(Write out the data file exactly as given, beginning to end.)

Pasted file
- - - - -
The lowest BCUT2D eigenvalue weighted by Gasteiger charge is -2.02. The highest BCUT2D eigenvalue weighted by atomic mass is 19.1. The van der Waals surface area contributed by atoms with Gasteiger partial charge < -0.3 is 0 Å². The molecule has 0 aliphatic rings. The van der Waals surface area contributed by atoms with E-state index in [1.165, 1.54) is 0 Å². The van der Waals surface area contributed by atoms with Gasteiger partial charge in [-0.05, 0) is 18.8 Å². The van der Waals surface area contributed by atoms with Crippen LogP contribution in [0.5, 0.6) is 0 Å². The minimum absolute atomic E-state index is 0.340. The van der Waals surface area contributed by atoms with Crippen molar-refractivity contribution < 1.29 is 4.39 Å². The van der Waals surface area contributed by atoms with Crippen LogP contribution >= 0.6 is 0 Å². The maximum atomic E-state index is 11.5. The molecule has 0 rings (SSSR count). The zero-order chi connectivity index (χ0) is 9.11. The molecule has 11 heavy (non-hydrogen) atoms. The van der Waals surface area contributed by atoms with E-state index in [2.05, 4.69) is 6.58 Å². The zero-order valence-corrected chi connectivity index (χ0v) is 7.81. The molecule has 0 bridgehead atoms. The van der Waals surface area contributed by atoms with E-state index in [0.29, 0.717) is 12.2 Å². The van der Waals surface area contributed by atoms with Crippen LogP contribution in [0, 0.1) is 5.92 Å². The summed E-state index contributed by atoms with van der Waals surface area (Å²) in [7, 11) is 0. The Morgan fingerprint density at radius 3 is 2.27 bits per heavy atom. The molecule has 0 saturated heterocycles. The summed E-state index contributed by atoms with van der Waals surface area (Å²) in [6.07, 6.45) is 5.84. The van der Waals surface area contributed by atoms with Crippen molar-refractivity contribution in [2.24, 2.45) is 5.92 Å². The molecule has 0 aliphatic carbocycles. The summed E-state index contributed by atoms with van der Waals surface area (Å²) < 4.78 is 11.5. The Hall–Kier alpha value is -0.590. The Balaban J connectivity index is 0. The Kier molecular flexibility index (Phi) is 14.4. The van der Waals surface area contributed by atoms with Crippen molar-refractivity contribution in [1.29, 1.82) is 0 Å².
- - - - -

The lowest BCUT2D eigenvalue weighted by Gasteiger charge is -2.02. The highest BCUT2D eigenvalue weighted by atomic mass is 19.1. The van der Waals surface area contributed by atoms with Gasteiger partial charge < -0.3 is 0 Å². The molecule has 0 aliphatic rings. The van der Waals surface area contributed by atoms with E-state index in [1.165, 1.54) is 0 Å². The van der Waals surface area contributed by atoms with Gasteiger partial charge in [-0.05, 0) is 18.8 Å². The van der Waals surface area contributed by atoms with Crippen LogP contribution in [0.5, 0.6) is 0 Å². The minimum absolute atomic E-state index is 0.340. The van der Waals surface area contributed by atoms with Crippen molar-refractivity contribution < 1.29 is 4.39 Å². The van der Waals surface area contributed by atoms with Crippen LogP contribution >= 0.6 is 0 Å². The maximum atomic E-state index is 11.5. The molecule has 0 rings (SSSR count). The zero-order chi connectivity index (χ0) is 9.11. The molecule has 11 heavy (non-hydrogen) atoms. The van der Waals surface area contributed by atoms with E-state index in [2.05, 4.69) is 6.58 Å². The zero-order valence-corrected chi connectivity index (χ0v) is 7.81. The molecule has 0 bridgehead atoms. The van der Waals surface area contributed by atoms with E-state index in [0.29, 0.717) is 12.2 Å². The van der Waals surface area contributed by atoms with Crippen LogP contribution in [0, 0.1) is 5.92 Å². The summed E-state index contributed by atoms with van der Waals surface area (Å²) in [7, 11) is 0. The Morgan fingerprint density at radius 3 is 2.27 bits per heavy atom. The molecule has 0 saturated heterocycles. The summed E-state index contributed by atoms with van der Waals surface area (Å²) in [6.07, 6.45) is 5.84. The van der Waals surface area contributed by atoms with Crippen molar-refractivity contribution in [2.24, 2.45) is 5.92 Å². The molecule has 0 aliphatic carbocycles. The summed E-state index contributed by atoms with van der Waals surface area (Å²) < 4.78 is 11.5. The Hall–Kier alpha value is -0.590. The Balaban J connectivity index is 0. The Kier molecular flexibility index (Phi) is 14.4. The van der Waals surface area contributed by atoms with Crippen molar-refractivity contribution in [1.29, 1.82) is 0 Å².